Participating registry sites must have a commercially available Magellan Robotic System for
the treatment of patients.
Participating sites will be assigned a specific site numeric identification code by the
The information collected into the registry will be data related to the procedure in which
the Magellan System was used or planned to be used and may include patient follow-up data,
minimally 14 days(± 5 days)post procedure but also may include 30 day follow-up to assess
for the resolution of a procedural or post procedure adverse event.
The database will be a repository for the collected registry data and the data will be made
available (in extractable format) to the physician participants.
The data submitted will be reviewed on a regular basis for safety issues and complaints.
Adverse events and/or complaints deemed reportable will be submitted to the appropriate
regulatory agency/agencies by Hansen Medical, Inc.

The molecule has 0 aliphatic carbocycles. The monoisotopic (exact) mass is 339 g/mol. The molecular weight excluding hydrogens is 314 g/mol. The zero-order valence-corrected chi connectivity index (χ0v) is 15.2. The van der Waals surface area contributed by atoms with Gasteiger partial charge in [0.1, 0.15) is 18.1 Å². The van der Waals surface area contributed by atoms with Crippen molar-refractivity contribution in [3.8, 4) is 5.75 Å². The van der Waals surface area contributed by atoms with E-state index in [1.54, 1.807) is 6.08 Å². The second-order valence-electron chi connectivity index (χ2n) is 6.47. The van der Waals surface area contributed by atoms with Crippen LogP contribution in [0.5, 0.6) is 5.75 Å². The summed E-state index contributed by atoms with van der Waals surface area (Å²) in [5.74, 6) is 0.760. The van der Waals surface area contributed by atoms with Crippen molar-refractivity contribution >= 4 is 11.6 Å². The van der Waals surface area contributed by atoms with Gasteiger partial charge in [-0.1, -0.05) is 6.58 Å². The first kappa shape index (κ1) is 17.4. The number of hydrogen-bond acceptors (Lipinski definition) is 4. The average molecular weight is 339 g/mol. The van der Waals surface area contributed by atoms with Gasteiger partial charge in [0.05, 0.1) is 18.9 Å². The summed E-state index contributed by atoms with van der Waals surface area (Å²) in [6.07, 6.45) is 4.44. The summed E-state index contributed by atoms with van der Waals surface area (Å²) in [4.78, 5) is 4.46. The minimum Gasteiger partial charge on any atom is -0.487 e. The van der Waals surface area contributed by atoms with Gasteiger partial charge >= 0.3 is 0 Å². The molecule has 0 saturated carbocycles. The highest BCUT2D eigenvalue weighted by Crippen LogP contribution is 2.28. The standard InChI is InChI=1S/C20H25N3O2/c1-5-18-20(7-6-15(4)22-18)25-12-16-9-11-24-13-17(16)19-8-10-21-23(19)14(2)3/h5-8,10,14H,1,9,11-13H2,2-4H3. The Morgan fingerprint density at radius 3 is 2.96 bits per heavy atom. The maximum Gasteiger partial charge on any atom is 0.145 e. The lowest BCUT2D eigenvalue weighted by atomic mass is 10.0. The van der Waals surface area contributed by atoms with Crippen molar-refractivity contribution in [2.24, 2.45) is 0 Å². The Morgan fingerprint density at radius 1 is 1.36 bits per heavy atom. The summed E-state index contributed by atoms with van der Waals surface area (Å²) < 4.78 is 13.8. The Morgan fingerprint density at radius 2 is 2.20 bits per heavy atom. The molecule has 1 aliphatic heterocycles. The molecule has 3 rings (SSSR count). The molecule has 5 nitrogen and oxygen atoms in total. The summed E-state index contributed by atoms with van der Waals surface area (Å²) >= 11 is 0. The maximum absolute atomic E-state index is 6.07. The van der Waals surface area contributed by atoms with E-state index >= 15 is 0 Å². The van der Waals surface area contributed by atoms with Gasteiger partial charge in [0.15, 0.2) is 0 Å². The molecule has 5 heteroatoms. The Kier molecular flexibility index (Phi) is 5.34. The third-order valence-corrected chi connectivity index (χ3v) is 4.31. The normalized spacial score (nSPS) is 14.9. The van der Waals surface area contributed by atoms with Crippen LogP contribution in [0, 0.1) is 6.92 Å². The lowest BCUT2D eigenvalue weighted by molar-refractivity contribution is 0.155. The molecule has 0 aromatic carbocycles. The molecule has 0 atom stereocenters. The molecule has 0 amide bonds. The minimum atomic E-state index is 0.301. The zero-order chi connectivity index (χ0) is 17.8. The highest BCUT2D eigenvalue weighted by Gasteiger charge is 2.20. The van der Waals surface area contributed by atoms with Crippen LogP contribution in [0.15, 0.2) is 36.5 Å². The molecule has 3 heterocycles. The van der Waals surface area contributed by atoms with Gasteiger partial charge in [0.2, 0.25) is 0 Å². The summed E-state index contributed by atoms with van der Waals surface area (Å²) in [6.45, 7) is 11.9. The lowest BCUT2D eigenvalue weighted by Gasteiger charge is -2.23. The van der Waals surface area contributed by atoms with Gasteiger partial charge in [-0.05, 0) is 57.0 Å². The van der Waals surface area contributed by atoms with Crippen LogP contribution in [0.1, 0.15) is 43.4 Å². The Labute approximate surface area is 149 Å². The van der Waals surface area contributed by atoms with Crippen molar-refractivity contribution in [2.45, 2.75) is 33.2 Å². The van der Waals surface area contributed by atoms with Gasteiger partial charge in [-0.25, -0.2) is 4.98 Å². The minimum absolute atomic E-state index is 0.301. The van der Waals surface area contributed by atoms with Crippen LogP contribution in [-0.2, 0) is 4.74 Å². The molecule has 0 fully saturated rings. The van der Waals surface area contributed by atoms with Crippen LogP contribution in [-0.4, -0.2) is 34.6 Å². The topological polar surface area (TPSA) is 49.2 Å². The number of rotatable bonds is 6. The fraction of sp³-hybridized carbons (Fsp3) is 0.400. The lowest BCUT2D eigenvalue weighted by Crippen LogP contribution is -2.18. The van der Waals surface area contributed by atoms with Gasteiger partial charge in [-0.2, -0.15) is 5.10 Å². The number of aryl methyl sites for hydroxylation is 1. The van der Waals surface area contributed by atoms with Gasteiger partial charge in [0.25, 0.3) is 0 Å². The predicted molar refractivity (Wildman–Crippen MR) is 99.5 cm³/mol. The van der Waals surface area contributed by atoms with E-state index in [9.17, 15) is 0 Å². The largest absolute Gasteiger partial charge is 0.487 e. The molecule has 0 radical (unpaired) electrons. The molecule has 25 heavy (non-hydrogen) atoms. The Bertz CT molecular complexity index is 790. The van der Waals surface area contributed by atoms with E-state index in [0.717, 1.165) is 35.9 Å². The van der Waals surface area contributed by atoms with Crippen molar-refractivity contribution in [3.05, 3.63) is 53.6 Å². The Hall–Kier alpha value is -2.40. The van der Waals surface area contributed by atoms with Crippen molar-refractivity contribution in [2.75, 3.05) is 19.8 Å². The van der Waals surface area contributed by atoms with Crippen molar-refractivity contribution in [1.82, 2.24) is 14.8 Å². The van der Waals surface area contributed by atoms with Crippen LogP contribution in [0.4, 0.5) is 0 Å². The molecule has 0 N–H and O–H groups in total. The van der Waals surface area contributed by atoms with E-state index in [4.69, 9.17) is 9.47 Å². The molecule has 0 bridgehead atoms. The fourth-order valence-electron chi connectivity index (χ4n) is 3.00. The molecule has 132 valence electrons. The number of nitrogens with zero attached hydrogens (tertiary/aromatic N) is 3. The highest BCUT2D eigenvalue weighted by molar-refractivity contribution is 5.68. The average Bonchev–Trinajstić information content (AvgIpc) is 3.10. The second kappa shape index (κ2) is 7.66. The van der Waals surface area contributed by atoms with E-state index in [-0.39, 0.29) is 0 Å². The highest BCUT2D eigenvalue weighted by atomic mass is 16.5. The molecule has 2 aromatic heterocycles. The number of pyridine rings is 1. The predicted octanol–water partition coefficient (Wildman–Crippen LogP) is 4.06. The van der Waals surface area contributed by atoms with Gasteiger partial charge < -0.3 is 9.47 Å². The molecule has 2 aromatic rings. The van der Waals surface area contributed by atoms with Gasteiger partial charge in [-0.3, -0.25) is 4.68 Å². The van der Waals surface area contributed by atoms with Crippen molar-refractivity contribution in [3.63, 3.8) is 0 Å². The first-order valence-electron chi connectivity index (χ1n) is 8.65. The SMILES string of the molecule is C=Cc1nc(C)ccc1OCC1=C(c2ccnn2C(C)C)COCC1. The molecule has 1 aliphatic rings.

Nattokinase Atherothrombotic Prevention Study
Objectives and Hypotheses: The goal of the proposed study is to determine under randomized
controlled trial (RCT) conditions whether nattokinase reduces subclinical atherosclerosis
and cognitive decline in healthy women and men. The investigators' hypotheses are: 1)
Compared to placebo, nattokinase will show less subclinical atherosclerosis progression and
cognitive decline in healthy women and men; 2) The reduction in subclinical atherosclerosis
progression and cognitive decline with nattokinase will be correlated; and, 3) The reduction